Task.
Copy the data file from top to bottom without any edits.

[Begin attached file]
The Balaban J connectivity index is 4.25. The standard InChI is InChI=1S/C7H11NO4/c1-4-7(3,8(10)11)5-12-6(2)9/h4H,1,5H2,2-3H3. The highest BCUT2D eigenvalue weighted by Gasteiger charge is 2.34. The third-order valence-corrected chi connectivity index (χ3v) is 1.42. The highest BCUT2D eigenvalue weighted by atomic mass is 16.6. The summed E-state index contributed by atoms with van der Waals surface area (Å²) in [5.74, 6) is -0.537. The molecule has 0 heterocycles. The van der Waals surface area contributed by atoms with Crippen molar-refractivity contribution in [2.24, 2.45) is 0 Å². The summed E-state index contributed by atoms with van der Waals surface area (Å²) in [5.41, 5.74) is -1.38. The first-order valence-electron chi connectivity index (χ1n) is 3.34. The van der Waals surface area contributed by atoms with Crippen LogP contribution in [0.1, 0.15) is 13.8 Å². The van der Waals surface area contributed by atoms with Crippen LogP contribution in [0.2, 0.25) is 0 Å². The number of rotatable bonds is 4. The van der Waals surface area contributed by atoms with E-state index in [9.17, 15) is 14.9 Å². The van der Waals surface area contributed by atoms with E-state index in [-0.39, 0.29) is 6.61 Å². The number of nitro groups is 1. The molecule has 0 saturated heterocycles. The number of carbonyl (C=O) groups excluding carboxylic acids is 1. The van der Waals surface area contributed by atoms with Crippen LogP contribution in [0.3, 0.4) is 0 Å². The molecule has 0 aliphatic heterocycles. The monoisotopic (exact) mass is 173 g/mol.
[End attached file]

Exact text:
The Balaban J connectivity index is 4.25. The standard InChI is InChI=1S/C7H11NO4/c1-4-7(3,8(10)11)5-12-6(2)9/h4H,1,5H2,2-3H3. The highest BCUT2D eigenvalue weighted by Gasteiger charge is 2.34. The third-order valence-corrected chi connectivity index (χ3v) is 1.42. The highest BCUT2D eigenvalue weighted by atomic mass is 16.6. The summed E-state index contributed by atoms with van der Waals surface area (Å²) in [5.74, 6) is -0.537. The molecule has 0 heterocycles. The van der Waals surface area contributed by atoms with Crippen molar-refractivity contribution in [2.24, 2.45) is 0 Å². The summed E-state index contributed by atoms with van der Waals surface area (Å²) in [5.41, 5.74) is -1.38. The first-order valence-electron chi connectivity index (χ1n) is 3.34. The van der Waals surface area contributed by atoms with Crippen LogP contribution in [0.1, 0.15) is 13.8 Å². The van der Waals surface area contributed by atoms with Crippen LogP contribution in [0.2, 0.25) is 0 Å². The number of rotatable bonds is 4. The van der Waals surface area contributed by atoms with E-state index in [9.17, 15) is 14.9 Å². The van der Waals surface area contributed by atoms with E-state index in [-0.39, 0.29) is 6.61 Å². The number of nitro groups is 1. The molecule has 0 saturated heterocycles. The number of carbonyl (C=O) groups excluding carboxylic acids is 1. The van der Waals surface area contributed by atoms with Crippen LogP contribution in [0.3, 0.4) is 0 Å². The molecule has 0 aliphatic heterocycles. The monoisotopic (exact) mass is 173 g/mol.